This is not, repeat not, a black thing. Historically, most of America’s worst urban machines have been white criminal enterprises. Often in American history, a combination of identity politics, fear and hopes of getting scraps from the machine have prevented poor people in the cities from organizing against their criminal masters. In the past it was often progressives and middle class reformers, some of the same ethnicity as most of the victims, others from different groups, who banded together to drive out the crooks. The criminals did their best to smear the reformers and identity politics was part of their shtick. Tammany Hall accused its critics of being anti-Catholic or anti-Irish bigots. Prosecutors who attacked the mafia were called anti-Italian. And so it goes.

Urban machines have a legitimate place in American politics. New waves of immigrants into urban America — whether from Europe, Asia, Latin America or the rural South — benefit from organizing to protect their economic and political issues. The machines allow them to assert themselves, claim a share of city patronage and business, and direct city resources to communities that might otherwise be overlooked.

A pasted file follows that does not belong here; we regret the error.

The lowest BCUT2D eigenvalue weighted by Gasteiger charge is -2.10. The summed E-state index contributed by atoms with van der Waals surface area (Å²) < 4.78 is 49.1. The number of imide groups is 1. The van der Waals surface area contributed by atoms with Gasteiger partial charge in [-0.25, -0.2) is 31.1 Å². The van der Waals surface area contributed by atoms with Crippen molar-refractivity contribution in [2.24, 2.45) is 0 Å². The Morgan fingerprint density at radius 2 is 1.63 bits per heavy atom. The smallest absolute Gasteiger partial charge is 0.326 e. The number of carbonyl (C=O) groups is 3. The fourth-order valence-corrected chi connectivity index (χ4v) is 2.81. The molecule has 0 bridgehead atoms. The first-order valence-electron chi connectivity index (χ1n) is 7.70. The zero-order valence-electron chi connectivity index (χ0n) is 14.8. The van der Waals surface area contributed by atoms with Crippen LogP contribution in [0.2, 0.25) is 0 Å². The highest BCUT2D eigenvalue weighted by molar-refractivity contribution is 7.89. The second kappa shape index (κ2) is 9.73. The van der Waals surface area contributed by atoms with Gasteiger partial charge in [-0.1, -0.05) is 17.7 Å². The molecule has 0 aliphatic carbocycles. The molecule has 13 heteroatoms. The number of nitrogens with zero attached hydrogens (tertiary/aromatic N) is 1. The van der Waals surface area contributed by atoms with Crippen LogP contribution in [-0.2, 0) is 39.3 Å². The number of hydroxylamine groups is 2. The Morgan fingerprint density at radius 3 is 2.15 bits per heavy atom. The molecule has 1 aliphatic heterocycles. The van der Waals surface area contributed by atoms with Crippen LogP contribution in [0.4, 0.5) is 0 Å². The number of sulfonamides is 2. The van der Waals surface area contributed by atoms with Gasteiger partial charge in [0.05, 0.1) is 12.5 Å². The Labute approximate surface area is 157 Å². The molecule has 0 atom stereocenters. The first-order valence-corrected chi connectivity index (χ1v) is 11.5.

But unchecked and uncontrolled, these machines have a tendency to go over the line. Graft proliferates; crony appointments degrade the quality of governance to the point that city administration is no longer able to function. This is where the reformers come in, pushing back against the tendency of political machines to jump the shark, imposing some limits and discipline on what goes on. Partly because today’s progressives are moral cowards who have allowed themselves to be shamed by the race card, this process of balance and reform didn’t really get underway in Detroit (and perhaps elsewhere) until enormous damage had already been done.

By overlooking the corruption and a mafia thinly disguised as a political party for so long, the authorities of the United States deprived the citizens of Detroit of the equal protection of the law. That must not happen in our other cities; municipal government in this country needs to be much more transparent, and law enforcement really needs to crack down.

Without this, all the federal block grants or social programs in the world will help those trapped in the inner cities escape poverty and get the education and skills they need to build the kind of future all Americans want.

This is the pre-eminent civil rights problem of our day and is devastating minority communities throughout the country. Our political establishment, our university faculties and fashionable intellectuals, our newspaper editorialists, our legal profession and our clergy stand essentially silent; it is the silence of shame.